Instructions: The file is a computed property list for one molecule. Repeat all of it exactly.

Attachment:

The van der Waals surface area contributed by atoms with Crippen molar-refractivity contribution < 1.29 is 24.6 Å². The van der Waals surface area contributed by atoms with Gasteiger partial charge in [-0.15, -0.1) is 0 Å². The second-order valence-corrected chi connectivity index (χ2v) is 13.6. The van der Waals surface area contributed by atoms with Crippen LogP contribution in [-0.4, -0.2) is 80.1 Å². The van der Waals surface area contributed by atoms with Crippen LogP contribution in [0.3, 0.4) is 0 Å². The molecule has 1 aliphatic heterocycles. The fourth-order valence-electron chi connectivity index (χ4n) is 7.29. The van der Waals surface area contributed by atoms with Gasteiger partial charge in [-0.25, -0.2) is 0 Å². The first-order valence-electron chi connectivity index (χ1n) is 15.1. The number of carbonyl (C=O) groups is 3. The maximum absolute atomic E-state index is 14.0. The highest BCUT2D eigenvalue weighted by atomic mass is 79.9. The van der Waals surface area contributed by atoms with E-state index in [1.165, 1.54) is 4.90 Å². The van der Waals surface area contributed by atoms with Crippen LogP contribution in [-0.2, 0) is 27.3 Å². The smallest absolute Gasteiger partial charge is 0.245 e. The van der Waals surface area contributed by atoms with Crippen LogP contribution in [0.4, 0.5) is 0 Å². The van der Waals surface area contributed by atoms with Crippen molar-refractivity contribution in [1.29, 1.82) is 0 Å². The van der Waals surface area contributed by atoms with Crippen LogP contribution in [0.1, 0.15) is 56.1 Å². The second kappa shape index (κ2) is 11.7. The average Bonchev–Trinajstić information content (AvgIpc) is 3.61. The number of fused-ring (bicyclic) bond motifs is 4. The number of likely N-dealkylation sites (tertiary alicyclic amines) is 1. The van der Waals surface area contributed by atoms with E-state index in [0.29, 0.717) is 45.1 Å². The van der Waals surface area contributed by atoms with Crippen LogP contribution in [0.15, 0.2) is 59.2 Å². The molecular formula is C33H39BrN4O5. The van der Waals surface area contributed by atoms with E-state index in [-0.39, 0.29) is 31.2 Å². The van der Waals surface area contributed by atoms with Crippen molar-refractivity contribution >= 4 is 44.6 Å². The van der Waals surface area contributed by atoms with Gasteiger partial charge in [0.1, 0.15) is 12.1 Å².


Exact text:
The van der Waals surface area contributed by atoms with Crippen molar-refractivity contribution < 1.29 is 24.6 Å². The van der Waals surface area contributed by atoms with Gasteiger partial charge in [-0.15, -0.1) is 0 Å². The second-order valence-corrected chi connectivity index (χ2v) is 13.6. The van der Waals surface area contributed by atoms with Crippen LogP contribution in [-0.4, -0.2) is 80.1 Å². The van der Waals surface area contributed by atoms with Crippen LogP contribution in [0.3, 0.4) is 0 Å². The molecule has 1 aliphatic heterocycles. The fourth-order valence-electron chi connectivity index (χ4n) is 7.29. The van der Waals surface area contributed by atoms with Gasteiger partial charge in [-0.25, -0.2) is 0 Å². The first-order valence-electron chi connectivity index (χ1n) is 15.1. The number of carbonyl (C=O) groups is 3. The maximum absolute atomic E-state index is 14.0. The highest BCUT2D eigenvalue weighted by atomic mass is 79.9. The van der Waals surface area contributed by atoms with E-state index in [1.165, 1.54) is 4.90 Å². The van der Waals surface area contributed by atoms with Crippen LogP contribution in [-0.2, 0) is 27.3 Å². The smallest absolute Gasteiger partial charge is 0.245 e. The van der Waals surface area contributed by atoms with Crippen LogP contribution in [0.4, 0.5) is 0 Å². The van der Waals surface area contributed by atoms with Crippen molar-refractivity contribution in [1.29, 1.82) is 0 Å². The van der Waals surface area contributed by atoms with Crippen LogP contribution in [0.1, 0.15) is 56.1 Å². The second kappa shape index (κ2) is 11.7. The average Bonchev–Trinajstić information content (AvgIpc) is 3.61. The number of fused-ring (bicyclic) bond motifs is 4. The number of likely N-dealkylation sites (tertiary alicyclic amines) is 1. The van der Waals surface area contributed by atoms with E-state index in [0.29, 0.717) is 45.1 Å². The van der Waals surface area contributed by atoms with Crippen LogP contribution in [0.15, 0.2) is 59.2 Å². The molecular formula is C33H39BrN4O5. The van der Waals surface area contributed by atoms with E-state index in [-0.39, 0.29) is 31.2 Å². The van der Waals surface area contributed by atoms with Crippen molar-refractivity contribution >= 4 is 44.6 Å². The van der Waals surface area contributed by atoms with Gasteiger partial charge in [0.1, 0.15) is 12.1 Å².